A report by the House of Commons Science and Technology Committee observed that Japanese knotweed is capable of growing through new builds. Although this isn’t common, other than for very large, uncontrolled areas of Japanese knotweed, the damage is undeniable.
When compared to other invasive weeds that penetrate buildings, Japanese knotweed was of particular concern because of its rate of growth as well as its strong resistance to treatment and removal.
Worst-case scenarios include the devaluation of property, with some owners taking enormous hits. One couple were dismayed to find that after just a month of living in their new home, the price dropped from £305,000 to £50,000 because of a Japanese knotweed invasion.
Despite the undeniable problems with Japanese knotweed in the UK and Europe, homeowners and developers should not be put off buying a house or property with a history of Japanese knotweed. Provided it has been dealt with by a PCA registered company such as Japanese knotweed specialists, you will have insurance and guarantee that the knotweed is well and truly gone.
The Law on Japanese Knotweed
The law is quite serious about Japanese knotweed, as demonstrated by the growing number of legislations that include mention of it.
Should I Still Buy Land or a Home with a History of Japanese Knotweed
Most developers might understandably be put off building on land with Japanese knotweed present, but technology has moved on and it is very possible to control and eliminate knotweed.
Provided developers have taken steps to use a reputable Japanese knotweed removal company, they not only show integrity, which earns the trust of future home buyers, but they also ensure that they’re not running any risk of spreading knotweed.
What Action Should Be Taken Prior to Building on Land With Knotweed On?
If the plant has already been identified, specific requirements would be needed to get conditional planning permission. Within that should be a clear management plan, with criteria for preventing any further spread as well as total Japanese knotweed eradication.
Depending on the size of the infestation, it may be possible to go ahead with building, by moving the infected area to quarantine. A proper site inspection and Japanese knotweed survey is really a necessity to determine how bad the problem is, because of the weeds root system (rhizomes) ability to grow down as far as 3 meters. Seasons also influence how the knotweed advances, with wintery conditions creating the illusion that the plant is less of a problem than it really is.
Removal of Japanese knotweed waste is considered contaminated, and building contractors are expected to follow even tighter regulations than homeowners.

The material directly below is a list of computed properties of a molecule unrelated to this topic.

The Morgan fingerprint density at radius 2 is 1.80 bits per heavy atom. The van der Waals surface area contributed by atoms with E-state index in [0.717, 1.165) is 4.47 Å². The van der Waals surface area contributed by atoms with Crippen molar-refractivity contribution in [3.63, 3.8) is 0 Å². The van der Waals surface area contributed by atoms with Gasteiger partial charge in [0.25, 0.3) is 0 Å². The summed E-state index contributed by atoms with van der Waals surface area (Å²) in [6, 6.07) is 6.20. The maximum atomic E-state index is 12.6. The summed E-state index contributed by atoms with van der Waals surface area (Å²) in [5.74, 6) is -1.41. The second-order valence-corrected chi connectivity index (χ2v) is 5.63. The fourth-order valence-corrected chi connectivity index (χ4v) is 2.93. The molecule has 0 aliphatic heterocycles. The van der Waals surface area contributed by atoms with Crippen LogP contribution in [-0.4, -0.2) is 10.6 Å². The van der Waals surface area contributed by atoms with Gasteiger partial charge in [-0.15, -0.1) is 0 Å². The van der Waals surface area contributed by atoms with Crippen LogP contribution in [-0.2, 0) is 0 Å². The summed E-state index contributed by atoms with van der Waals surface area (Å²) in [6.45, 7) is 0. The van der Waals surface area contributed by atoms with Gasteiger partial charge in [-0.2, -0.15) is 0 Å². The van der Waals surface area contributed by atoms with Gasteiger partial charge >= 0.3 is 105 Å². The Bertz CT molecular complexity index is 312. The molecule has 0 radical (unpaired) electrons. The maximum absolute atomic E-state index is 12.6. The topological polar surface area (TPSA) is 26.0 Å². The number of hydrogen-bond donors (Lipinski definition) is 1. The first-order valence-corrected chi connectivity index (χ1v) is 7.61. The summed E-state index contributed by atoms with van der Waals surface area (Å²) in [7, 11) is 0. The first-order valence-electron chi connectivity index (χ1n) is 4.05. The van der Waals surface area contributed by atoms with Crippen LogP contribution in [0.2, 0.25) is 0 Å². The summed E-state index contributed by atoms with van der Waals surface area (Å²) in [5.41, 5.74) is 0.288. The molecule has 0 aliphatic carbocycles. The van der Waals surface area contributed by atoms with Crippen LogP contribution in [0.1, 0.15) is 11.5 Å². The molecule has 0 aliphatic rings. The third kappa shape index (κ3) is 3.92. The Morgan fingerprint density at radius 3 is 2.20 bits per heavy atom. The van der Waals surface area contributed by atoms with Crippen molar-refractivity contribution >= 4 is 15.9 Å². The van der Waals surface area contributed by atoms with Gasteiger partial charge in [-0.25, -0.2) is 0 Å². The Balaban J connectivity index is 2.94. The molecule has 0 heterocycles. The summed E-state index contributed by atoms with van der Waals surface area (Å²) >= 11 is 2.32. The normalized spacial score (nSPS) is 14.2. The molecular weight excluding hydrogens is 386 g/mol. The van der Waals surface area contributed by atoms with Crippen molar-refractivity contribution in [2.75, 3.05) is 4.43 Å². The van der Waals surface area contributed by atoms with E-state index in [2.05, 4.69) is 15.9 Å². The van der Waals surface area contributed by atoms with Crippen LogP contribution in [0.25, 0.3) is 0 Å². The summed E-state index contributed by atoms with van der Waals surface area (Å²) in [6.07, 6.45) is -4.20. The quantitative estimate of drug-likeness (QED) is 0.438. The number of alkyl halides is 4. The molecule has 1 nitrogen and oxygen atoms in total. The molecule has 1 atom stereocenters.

How to Get Rid of Japanese Knotweed on Development Land
Getting rid of Japanese knotweed depends on the scale and location of the problem. However, most processes follow a similar set of steps.
Be proactive with removal
Deal with any knotweed on site proactively on site, even if the site is not to be developed for many years. Control is better than cure and more cost effective. This will range from:
Excavation and removal off site
Excavation and relocation
On suite burial
Screening and incineration
Protect your site with a guarantee
PCA Approved knotweed specialists must have an appropriate warranty or guarantee for any work carried out.
When hiring a specialist ask them if the warranty can be splintered across all development plots rather than having to take out individual warranties. Japanese Knotweed Specialists offer guarantees from five to 35 years, covering sites for the length of a mortgage.
Before work is carried out, and building work commences, educating staff on how to spot knotweed while working is key to ensuring you are practicing due diligence while building. The course should also cover how to alert senior managers, and what steps should be taken if it is found.
Part of this should be how to remove waste as the waste from knotweed is considered contaminated and must be removed by an approved expert, or you risk serious fines and further penalties. Japanese Knotweed Specialists offers a Free CPD Training Course that your staff can partake in to learn from our experts.
Japanese Knotweed Specialists have extensive experience with commercial construction sites and are well versed to provide the information and services needed to assure any developer. We also work with Japanese knotweed on council land, utility companies, railway networks and more. Why not reach out to us and see how we can help?